In the first study of the effects on humans of exposure to a chemical widely used in plastic baby bottles and food containers, researchers found that the compound increases the risk for heart disease, liver problems, and type 2 diabetes in adults.
The study, published in this week's Journal of the American Medical Association, adds fuel to a heated debate about the safety of the chemical, Bisphenol A, which has been the subject of scientific scrutiny in recent years. The findings, which are consistent with earlier animal studies that fostered concern about the chemical's safety, were released yesterday to coincide with a Food and Drug Administration hearing on BPA.
In an editorial from the medical journal, two longtime critics of BPA, John Peterson Myers and Frederick vom Saal, urged federal regulators to limit the use of the chemical. "The FDA cannot, with scientific credibility, conclude that BPA is safe. We still don't know how risky it is, but you can't with certainty conclude that it is safe," Mr. Myers, who is the chief scientist of a nonprofit group, Environmental Health Sciences, said.
Federal regulators defended their assessment that BPA levels found in plastic baby bottles and food packaging is safe. "A margin of safety exists that is adequate to protect consumers, including infants and children," a senior FDA scientist, Laura Tarantino, said at an FDA hearing.
An earlier report by another federal agency reflected a deep divide within the scientific community over the safety of BPA. A draft report issued earlier this month by the National Toxicology Program, a part of the National Institute of Environmental Health, found there was "some concern" that BPA poses a health risk to babies and children. Yesterday, Senator Grassley sent a letter to the FDA's commissioner, Dr. Andrew von Eschenbach, expressing concern over how an FDA safety panel has selected studies to review as part of a risk assessment of BPA.
BPA is a ubiquitous ingredient in plastic products. About 7 billion pounds of BPA are manufactured each year, and more than 90% of Americans have traces of it in their urine, according to the Centers for Disease Control and Prevention. BPA is commonly found in plastic baby bottles, beverage containers, the lining of canned food containers, and other hard plastics imprinted with the recycling numeral 7. Exposure to BPA occurs when the chemical leaches into food over time, particularly when heated.
So far, the research has not been conclusive in assessing the risk of exposure to BPA.
Still, researchers said the JAMA findings advance what is known about the chemical's health impact on humans. "It's a very important study that moves the science substantially forward," the chairman of the Department of Community and Preventive Medicine at Mount Sinai's School of Medicine, Dr. Philip Landrigan, said. "This is one more risk for heart disease and diabetes, along with smoking, cholesterol, and all the other factors we know about."
The study's findings could also bolster a number of lawsuits filed in recent months against manufacturers of products containing BPA. Earlier this year, a group of California lawyers filed a class-action lawsuit against five leading baby bottle manufacturers on behalf of babies and infants who allegedly were exposed to BPA. In May, an Arkansas woman filed a federal lawsuit against a company that makes plastic baby bottles, Playtex Products.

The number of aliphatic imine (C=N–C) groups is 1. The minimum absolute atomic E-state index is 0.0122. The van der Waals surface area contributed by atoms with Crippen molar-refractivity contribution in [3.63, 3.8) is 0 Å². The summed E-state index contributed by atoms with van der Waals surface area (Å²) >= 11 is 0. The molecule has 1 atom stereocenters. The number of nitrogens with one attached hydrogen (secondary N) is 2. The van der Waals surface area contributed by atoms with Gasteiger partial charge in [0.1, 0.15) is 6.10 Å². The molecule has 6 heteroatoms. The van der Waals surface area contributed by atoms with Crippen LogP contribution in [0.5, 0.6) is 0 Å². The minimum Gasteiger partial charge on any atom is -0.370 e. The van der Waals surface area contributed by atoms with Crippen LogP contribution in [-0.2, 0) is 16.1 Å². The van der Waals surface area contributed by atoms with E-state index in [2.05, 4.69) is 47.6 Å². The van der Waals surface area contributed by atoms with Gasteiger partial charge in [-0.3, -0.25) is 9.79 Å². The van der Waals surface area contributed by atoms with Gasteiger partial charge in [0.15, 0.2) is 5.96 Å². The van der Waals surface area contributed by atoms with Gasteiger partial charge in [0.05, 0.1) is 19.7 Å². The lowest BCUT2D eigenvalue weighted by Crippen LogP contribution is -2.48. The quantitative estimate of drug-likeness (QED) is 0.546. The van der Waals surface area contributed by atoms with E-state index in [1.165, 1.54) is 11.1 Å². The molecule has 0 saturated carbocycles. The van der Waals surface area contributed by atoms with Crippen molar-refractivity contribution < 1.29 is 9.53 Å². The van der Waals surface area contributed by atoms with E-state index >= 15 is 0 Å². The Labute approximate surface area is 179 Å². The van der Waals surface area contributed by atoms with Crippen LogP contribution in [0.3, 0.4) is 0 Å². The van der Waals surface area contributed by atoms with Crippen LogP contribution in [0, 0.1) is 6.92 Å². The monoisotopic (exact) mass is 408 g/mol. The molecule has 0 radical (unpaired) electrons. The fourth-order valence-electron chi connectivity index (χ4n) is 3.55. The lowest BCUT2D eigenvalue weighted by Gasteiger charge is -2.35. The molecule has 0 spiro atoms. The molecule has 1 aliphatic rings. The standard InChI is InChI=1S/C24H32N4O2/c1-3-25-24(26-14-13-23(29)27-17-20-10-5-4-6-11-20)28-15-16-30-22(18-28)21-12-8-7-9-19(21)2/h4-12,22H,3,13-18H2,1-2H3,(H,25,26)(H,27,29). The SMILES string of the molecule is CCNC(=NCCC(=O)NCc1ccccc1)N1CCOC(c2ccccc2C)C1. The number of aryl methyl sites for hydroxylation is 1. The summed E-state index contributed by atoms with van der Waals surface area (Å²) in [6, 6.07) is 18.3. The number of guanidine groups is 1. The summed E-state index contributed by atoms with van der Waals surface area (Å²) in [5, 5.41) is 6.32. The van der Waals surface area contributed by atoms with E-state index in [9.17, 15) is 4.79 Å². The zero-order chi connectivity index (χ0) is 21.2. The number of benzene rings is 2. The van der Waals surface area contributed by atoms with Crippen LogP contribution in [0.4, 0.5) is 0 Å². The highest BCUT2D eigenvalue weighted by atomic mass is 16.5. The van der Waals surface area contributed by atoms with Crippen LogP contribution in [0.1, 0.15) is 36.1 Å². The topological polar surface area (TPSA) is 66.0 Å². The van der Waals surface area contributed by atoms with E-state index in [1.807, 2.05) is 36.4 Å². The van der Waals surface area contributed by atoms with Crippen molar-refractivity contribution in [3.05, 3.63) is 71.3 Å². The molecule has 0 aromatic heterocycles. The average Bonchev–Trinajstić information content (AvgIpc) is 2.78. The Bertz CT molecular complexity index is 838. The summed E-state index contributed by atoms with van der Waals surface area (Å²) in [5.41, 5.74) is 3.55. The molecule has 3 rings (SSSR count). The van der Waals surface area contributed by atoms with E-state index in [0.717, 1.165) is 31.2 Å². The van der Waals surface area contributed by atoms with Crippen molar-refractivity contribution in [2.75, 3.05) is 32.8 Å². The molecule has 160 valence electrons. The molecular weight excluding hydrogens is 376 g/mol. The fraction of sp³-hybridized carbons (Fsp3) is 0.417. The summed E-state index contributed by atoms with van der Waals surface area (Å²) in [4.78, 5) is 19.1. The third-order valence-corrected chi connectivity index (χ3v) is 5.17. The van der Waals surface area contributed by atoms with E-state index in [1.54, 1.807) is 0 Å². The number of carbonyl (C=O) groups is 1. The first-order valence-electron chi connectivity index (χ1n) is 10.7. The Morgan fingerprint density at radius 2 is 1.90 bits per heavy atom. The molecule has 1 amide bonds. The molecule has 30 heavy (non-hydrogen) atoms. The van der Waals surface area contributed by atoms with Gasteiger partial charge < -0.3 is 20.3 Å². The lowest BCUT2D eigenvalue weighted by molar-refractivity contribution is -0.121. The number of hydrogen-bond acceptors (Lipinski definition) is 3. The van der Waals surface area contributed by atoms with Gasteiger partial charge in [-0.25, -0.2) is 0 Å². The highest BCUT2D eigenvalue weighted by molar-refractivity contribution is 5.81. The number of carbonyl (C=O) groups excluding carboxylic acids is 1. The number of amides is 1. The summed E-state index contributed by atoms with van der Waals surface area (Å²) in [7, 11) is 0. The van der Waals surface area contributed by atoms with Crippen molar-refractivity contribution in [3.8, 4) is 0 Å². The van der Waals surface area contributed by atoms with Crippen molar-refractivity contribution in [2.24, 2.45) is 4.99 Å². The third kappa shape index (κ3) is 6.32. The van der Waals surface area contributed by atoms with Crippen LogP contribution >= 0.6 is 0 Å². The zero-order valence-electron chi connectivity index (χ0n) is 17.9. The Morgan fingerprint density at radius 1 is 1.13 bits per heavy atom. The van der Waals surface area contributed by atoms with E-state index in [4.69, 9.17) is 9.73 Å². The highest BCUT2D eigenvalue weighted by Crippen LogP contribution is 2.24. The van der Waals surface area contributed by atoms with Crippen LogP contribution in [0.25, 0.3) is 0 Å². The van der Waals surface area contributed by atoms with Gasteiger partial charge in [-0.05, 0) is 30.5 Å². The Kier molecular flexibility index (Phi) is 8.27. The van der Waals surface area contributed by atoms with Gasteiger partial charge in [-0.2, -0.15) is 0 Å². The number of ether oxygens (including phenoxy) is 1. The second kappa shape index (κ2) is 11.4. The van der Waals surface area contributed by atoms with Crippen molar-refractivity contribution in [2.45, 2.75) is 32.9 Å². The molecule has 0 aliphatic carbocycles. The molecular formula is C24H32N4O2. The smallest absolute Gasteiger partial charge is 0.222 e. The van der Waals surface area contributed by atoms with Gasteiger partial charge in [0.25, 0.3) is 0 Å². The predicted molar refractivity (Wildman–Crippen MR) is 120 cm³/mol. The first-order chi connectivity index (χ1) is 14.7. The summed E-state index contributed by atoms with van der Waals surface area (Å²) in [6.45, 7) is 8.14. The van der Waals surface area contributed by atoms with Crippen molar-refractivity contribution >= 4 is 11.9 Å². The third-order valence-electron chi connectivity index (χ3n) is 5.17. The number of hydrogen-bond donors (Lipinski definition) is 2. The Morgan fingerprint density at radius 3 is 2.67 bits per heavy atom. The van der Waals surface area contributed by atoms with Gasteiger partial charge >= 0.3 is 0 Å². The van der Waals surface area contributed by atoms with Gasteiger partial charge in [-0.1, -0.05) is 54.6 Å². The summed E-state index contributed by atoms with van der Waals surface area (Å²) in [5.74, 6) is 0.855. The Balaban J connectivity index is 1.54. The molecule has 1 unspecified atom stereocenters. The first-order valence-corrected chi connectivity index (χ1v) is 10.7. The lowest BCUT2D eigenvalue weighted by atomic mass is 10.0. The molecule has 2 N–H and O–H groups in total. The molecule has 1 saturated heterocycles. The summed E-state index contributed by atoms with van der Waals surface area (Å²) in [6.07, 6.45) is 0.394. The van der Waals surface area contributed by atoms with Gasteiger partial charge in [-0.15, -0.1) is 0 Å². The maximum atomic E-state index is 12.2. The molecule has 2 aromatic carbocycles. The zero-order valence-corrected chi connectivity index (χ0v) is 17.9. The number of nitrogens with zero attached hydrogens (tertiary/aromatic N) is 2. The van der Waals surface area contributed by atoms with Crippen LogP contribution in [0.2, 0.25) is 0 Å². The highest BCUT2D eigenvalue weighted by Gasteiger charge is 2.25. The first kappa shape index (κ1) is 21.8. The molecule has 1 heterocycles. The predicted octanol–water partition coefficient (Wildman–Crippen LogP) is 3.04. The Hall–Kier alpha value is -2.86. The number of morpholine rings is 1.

While the company declined to comment on pending litigation, it announced yesterday plans to launch a BPA-free bottle next month. Other major retailers and vendors — including Wal-Mart, Toys "R" Us, and Nalgene, — also have announced plans to phase out products with BPA.
A trade group representing the plastics industry, the American Chemistry Council, has defended the safety of products with BPA, saying exposure is too low to cause harm. In a statement yesterday, the group called the JAMA study's conclusion "premature." The chemical "is not a significant health concern at the trace levels present in some consumer products," the executive director of the council's Polycarbonate/BPA Global Group, Steven Hentges, said.
Others critical of the JAMA study faulted researchers who demonstrated an association between BPA and certain illness but fell short of proving the chemical caused disease.
"I'm not saying associations don't matter, but essentially you've got to come to a study that shows there is some causation," the associate director of the American Council on Science and Health, Jeff Stier, said. "I can find an association that people who use pencils have higher rates of cancer. If you start looking at everything you'll start finding associations. It is the nature of statistics."
Mr. Stier applauded the FDA for "standing up for sound science," and said efforts to remove BPA from products would result in more expensive items. "Clearly this is the cause of the year," he said, describing "activist groups" that have fostered fear among parents.
The co-author of "Baby 411" and a pediatrician in Texas, Dr. Ari Brown, said parents constantly ask her whether plastic bottles are safe. "I tell them that unfortunately, with environmental health concerns, the jury is still out and we may not know for 20 years or 50 years if some of these things do have a health impact on humans," she said.
But Ms. Brown said she counsels parents to err on the side of caution. "If there is a safe, cheap alternative easily available, why not?" she said.